There are a lot of resources online to help you choose a college major and career. How do you ensure that you are consuming quality content? My suggestion would be – look at the producers of the content. The sources should be assessed for reliability, quality, scope, and relevance. Another crucial point is that the fact, figures, prospects, and outlooks on these online resources might not be exactly applicable to your personal context and should be interpreted accordingly.
For introductory and fundamental information, university career websites could be a good place to start. Most international universities have career centers which disseminate relevant information on their websites (e.g. Gustavus College Career Center, Kansas State University Career Center).
Besides universities, there are career services either sponsored by governments (e.g. Handbook from United States Department of Labor, National Career Service from Ministry of Labor and Employment, India) and nonprofits (e.g. Careerdishanepal.org, Learnhowtobecome.org) or commercial career counseling websites providing you free resources while also offering their fee-based services (e.g. Mindler.com, Careerguide.com ).
You can also use mobile apps aimed at helping you find the right career (PathSource, Sokanu).
For diverse career-related articles, you can check career advice blogs (e.g. Muse, Thebalancecareers.com ), and career sections within general publications (e.g. TheGuardian.com/careers, Sciencemag.org/careers ).
In the following paragraphs, I will be listing online resources under different information categories:
Exploring Options: College Major and Career Profiles
MyMajors.com is a website with an extensive list of college major and career profiles. Major profiles include description, courses, related majors, and the careers associated with the major. Career profiles include description, skills and knowledge required, salary information and majors relevant to the career.
Occupational Outlook Handbook, produced by US Department of Labor, is a comprehensive resource material to get a detailed overview of various careers. It provides information on duties, work environment, education and skills required, pay, job outlook, and link to similar occupations. Since the handbook is created in the context of the American economy, all facts are not going to be applicable for Nepal. Still, it could be a good entry point to explore options.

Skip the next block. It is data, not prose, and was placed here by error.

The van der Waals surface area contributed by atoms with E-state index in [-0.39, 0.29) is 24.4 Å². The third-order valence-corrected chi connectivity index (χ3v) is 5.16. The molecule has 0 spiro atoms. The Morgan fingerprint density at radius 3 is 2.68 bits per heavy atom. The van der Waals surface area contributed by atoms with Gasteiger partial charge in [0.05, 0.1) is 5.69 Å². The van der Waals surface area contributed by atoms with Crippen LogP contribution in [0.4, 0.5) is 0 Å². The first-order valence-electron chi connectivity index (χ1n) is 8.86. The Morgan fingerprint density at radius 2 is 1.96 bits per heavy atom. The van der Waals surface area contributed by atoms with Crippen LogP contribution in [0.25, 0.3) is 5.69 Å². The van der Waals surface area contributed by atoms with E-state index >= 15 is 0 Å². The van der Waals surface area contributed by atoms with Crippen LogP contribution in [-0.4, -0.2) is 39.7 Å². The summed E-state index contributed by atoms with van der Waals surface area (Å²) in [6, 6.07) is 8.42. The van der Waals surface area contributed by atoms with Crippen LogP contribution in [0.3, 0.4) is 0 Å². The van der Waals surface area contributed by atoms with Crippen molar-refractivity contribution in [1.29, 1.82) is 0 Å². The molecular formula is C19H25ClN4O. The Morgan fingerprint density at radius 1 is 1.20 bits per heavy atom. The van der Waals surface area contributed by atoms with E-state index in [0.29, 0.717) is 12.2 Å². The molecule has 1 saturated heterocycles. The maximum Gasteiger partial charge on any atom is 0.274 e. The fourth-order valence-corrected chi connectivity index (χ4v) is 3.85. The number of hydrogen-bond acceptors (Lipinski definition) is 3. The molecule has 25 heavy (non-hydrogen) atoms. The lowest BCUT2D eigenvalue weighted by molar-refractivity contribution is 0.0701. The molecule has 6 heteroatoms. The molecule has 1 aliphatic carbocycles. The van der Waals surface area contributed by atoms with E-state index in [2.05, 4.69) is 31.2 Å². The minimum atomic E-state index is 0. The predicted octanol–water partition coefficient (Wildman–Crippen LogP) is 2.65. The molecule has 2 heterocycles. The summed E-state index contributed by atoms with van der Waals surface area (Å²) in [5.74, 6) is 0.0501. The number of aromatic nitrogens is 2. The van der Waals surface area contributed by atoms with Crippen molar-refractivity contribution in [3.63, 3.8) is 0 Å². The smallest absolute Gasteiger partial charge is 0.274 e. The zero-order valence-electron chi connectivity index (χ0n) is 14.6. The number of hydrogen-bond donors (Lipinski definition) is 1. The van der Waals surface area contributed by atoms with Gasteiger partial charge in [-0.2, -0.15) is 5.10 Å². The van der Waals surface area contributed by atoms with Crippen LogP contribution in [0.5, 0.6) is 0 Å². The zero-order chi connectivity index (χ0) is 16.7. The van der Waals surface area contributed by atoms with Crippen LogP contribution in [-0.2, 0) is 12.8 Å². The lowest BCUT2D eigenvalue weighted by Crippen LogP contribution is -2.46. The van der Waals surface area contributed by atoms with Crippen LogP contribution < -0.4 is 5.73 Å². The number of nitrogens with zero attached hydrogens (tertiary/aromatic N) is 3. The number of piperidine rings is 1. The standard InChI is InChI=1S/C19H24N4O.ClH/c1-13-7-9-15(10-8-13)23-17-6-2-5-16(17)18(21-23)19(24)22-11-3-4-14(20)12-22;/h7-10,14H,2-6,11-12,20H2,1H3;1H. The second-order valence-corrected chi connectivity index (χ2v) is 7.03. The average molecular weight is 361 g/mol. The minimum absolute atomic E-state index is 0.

My Next Move , also sponsored by US Department of Labor, displays career profiles in a compact and interactive form. It allows users to make career search through keywords, browsing industries or through their interest profile.
You can also explore video libraries on college majors and careers:
Exploring Yourself: Self-Assessments
There are various assessment tools to help you decide on choosing right college major and career. Those assessment tools ask you questions about your personality, needs, skills, preferences, and interests and give you a suggested list of majors and careers.
You should be however mindful that those assessment tools are there just to open up your mind to various options and not the definitive guide to your future.
- What College Major is Right for You?, MyMajors.com
- What should I major in quiz, Loyola University
- College major personality quiz, ThoughtCo
- Interest Profiler, O*Net
- Sokanu Career Test
- Skills Matcher, CareerOneStop
- Career Aptitude Test, Rasmussen College
Making the Plan: Lessons and Inspirations
Knowing about ourselves and the possibilities out there prepares us for our decision making process of major and career selection. But the process of making the decision can still be very confusing and overwhelming.
Again, university career centers can be your start point to learn the basics. For example,the document titled ‘Choosing a Major or Occupation’ from Florida State University Career Center gives step-wise guidance for major selection and career decision-making process.
Besides universities, various online platforms produce articles and resources to help you guide in this process. Exploring those resources will definitely help you cultivate deeper insights and make wiser decisions.
- Top 10 Ways to Find Your Career Path, LifeHacker
- Six Myths About Choosing a College Major, New York Times
- Four Steps to Choosing a College Major, New York Times
- 5 Signs You’re in the Wrong Profession, Inc.
- Talks to help you pick your major, TED Playlist
- Talks to help you find the right job, TED Playlist
- Talks to kickstart your next career, TED Playlist
More from Chautaari
Author: Dovan Rai
Dovan is passionate about education technology and worked at OLE Nepal, where she designed educational software for public schools in Nepal. She has a PhD in Computer Science from Worcester Polytechnic Institute, USA